The vote will never be null and void. It’ll get challenged in an election contest, if it’s a close election. And obviously these things [the Declarations of Reasonable Impediment] will be available for folks to give to their district attorneys to follow up on. [Emphasis added by me.]

Representative Schofield pressed the issue as the hearing entered its final minutes (at the 3 hour 46 minute mark):

I realize we’re going to have a lot of illegal votes and a lot of fraudulent votes. That’s why we have voter I.D. My concern is that there are going to be a lot of people trying to thwart the [voter I.D.] law who have valid drivers’ licenses; who have passports; and are going to assert these declarations. Their votes may count in this election, but I want to make sure that when we go back to court, we’re not saying ‘oh, there’s this huge number of people that filed these declarations.’ I want to drill down and find out which one of ’em [declarations] were bogus. [Emphasis added by me.]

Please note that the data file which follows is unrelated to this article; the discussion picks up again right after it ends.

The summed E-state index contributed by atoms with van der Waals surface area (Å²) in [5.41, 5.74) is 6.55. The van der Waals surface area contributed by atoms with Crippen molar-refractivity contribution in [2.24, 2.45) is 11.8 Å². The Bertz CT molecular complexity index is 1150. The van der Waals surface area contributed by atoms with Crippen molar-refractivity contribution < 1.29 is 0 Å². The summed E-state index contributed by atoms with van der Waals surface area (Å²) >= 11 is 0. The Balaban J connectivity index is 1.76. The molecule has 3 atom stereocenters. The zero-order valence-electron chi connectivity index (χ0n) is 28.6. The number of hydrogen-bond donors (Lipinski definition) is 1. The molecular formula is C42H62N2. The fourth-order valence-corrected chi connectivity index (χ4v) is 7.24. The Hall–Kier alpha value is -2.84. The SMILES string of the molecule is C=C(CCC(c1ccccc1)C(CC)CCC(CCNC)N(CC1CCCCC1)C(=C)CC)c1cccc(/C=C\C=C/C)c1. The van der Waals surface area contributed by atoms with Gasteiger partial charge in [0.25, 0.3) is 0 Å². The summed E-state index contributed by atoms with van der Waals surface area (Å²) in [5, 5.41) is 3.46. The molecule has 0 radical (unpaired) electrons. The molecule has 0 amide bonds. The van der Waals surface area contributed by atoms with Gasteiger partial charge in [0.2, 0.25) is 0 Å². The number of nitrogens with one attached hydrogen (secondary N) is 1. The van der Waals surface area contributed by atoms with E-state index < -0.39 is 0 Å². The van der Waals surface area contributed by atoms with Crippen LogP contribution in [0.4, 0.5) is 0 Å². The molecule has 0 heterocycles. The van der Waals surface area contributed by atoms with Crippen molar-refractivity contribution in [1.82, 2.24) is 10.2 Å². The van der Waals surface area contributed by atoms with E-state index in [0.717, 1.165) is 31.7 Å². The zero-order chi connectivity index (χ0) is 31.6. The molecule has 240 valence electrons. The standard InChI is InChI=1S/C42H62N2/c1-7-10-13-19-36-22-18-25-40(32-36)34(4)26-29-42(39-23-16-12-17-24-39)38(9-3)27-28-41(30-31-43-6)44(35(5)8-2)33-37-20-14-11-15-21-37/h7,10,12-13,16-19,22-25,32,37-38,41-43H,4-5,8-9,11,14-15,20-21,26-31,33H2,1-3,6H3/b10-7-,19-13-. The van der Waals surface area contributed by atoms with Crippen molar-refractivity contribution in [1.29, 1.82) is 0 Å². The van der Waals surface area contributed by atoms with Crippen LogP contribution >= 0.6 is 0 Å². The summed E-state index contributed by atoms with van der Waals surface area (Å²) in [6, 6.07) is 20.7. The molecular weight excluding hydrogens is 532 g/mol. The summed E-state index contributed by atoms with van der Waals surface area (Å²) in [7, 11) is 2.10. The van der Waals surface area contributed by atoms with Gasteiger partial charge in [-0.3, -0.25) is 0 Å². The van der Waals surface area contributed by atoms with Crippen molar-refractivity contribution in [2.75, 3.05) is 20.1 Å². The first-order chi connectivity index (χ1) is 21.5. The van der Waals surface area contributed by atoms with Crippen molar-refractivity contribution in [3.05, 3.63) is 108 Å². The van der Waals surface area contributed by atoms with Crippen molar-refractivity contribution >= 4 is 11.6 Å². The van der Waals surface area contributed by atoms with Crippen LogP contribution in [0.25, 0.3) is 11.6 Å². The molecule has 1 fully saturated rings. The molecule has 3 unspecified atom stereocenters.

The Director of Elections responded, “And I’ll think you’ll be able to tell easily.” He then went on describe how one of the Declarations of Reasonable Impediment that had already been used in an off-season tax ratification election indicated that one voter had written that the “reasonable impediment” was “fascist law.”

The committee chair said: “Fascist law? They wrote that?”


What’s troubling about the exchange (aside from Representative Schofield’s counterfactual and inflammatory assertion that there’s going to be a lot of “fraudulent votes” in this election), and what should be especially troubling to the plaintiffs in the voter I.D. lawsuit, is the implication—encouraged both by Representative Schofield’s assertion that “we’re going to have a lot of illegal votes,” and by the response from the Director of Elections that voters who use the Declaration can be tracked, and possibly referred to local district attorneys for prosecution for illegal voting—that voting without an approved photo I.D. is automatically suspect.